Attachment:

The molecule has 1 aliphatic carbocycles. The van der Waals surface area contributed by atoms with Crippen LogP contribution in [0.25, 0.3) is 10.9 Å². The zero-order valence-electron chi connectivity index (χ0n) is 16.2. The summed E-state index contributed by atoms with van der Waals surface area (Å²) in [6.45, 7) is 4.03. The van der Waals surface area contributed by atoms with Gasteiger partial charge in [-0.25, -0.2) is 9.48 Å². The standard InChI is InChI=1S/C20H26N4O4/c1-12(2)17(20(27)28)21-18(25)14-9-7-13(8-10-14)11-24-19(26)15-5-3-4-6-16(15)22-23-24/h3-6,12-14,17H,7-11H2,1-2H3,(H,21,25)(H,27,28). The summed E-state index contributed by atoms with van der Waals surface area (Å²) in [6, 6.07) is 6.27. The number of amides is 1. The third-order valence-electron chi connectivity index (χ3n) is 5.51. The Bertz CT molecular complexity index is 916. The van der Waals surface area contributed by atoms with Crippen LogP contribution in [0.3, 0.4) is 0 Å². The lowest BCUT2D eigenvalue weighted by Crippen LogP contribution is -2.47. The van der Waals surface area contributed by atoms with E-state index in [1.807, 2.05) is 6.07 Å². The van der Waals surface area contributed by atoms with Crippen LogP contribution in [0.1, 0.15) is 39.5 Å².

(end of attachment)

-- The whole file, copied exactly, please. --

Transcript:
The molecule has 1 aliphatic carbocycles. The van der Waals surface area contributed by atoms with Crippen LogP contribution in [0.25, 0.3) is 10.9 Å². The zero-order valence-electron chi connectivity index (χ0n) is 16.2. The summed E-state index contributed by atoms with van der Waals surface area (Å²) in [6.45, 7) is 4.03. The van der Waals surface area contributed by atoms with Gasteiger partial charge in [-0.25, -0.2) is 9.48 Å². The standard InChI is InChI=1S/C20H26N4O4/c1-12(2)17(20(27)28)21-18(25)14-9-7-13(8-10-14)11-24-19(26)15-5-3-4-6-16(15)22-23-24/h3-6,12-14,17H,7-11H2,1-2H3,(H,21,25)(H,27,28). The summed E-state index contributed by atoms with van der Waals surface area (Å²) in [6, 6.07) is 6.27. The number of amides is 1. The third-order valence-electron chi connectivity index (χ3n) is 5.51. The Bertz CT molecular complexity index is 916. The van der Waals surface area contributed by atoms with Crippen LogP contribution in [0.3, 0.4) is 0 Å². The lowest BCUT2D eigenvalue weighted by Crippen LogP contribution is -2.47. The van der Waals surface area contributed by atoms with E-state index in [1.807, 2.05) is 6.07 Å². The van der Waals surface area contributed by atoms with Crippen LogP contribution in [0.1, 0.15) is 39.5 Å².